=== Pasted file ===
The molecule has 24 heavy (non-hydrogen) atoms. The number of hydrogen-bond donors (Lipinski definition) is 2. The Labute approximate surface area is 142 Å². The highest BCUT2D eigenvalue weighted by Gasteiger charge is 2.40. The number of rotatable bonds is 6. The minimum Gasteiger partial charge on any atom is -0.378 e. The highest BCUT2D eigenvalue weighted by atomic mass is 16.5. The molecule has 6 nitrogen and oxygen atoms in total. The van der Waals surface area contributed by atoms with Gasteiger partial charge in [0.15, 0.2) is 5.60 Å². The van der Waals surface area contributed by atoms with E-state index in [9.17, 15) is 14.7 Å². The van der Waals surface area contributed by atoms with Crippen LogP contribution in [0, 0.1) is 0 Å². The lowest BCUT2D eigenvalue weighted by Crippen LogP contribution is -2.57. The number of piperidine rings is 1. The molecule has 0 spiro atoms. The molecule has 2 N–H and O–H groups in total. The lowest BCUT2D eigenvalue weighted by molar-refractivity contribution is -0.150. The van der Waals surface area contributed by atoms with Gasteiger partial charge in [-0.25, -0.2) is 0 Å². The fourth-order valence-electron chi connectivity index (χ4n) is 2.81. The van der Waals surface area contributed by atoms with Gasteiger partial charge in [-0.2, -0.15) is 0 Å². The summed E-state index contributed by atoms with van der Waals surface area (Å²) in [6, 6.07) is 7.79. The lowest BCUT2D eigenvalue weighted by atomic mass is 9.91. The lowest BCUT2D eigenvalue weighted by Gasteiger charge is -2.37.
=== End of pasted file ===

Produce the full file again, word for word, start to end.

The molecule has 24 heavy (non-hydrogen) atoms. The number of hydrogen-bond donors (Lipinski definition) is 2. The Labute approximate surface area is 142 Å². The highest BCUT2D eigenvalue weighted by Gasteiger charge is 2.40. The number of rotatable bonds is 6. The minimum Gasteiger partial charge on any atom is -0.378 e. The highest BCUT2D eigenvalue weighted by atomic mass is 16.5. The molecule has 6 nitrogen and oxygen atoms in total. The van der Waals surface area contributed by atoms with Gasteiger partial charge in [0.15, 0.2) is 5.60 Å². The van der Waals surface area contributed by atoms with E-state index in [9.17, 15) is 14.7 Å². The van der Waals surface area contributed by atoms with Crippen LogP contribution in [0, 0.1) is 0 Å². The lowest BCUT2D eigenvalue weighted by Crippen LogP contribution is -2.57. The number of piperidine rings is 1. The molecule has 0 spiro atoms. The molecule has 2 N–H and O–H groups in total. The lowest BCUT2D eigenvalue weighted by molar-refractivity contribution is -0.150. The van der Waals surface area contributed by atoms with Gasteiger partial charge in [-0.25, -0.2) is 0 Å². The fourth-order valence-electron chi connectivity index (χ4n) is 2.81. The van der Waals surface area contributed by atoms with Gasteiger partial charge in [-0.2, -0.15) is 0 Å². The summed E-state index contributed by atoms with van der Waals surface area (Å²) in [6, 6.07) is 7.79. The lowest BCUT2D eigenvalue weighted by atomic mass is 9.91. The lowest BCUT2D eigenvalue weighted by Gasteiger charge is -2.37.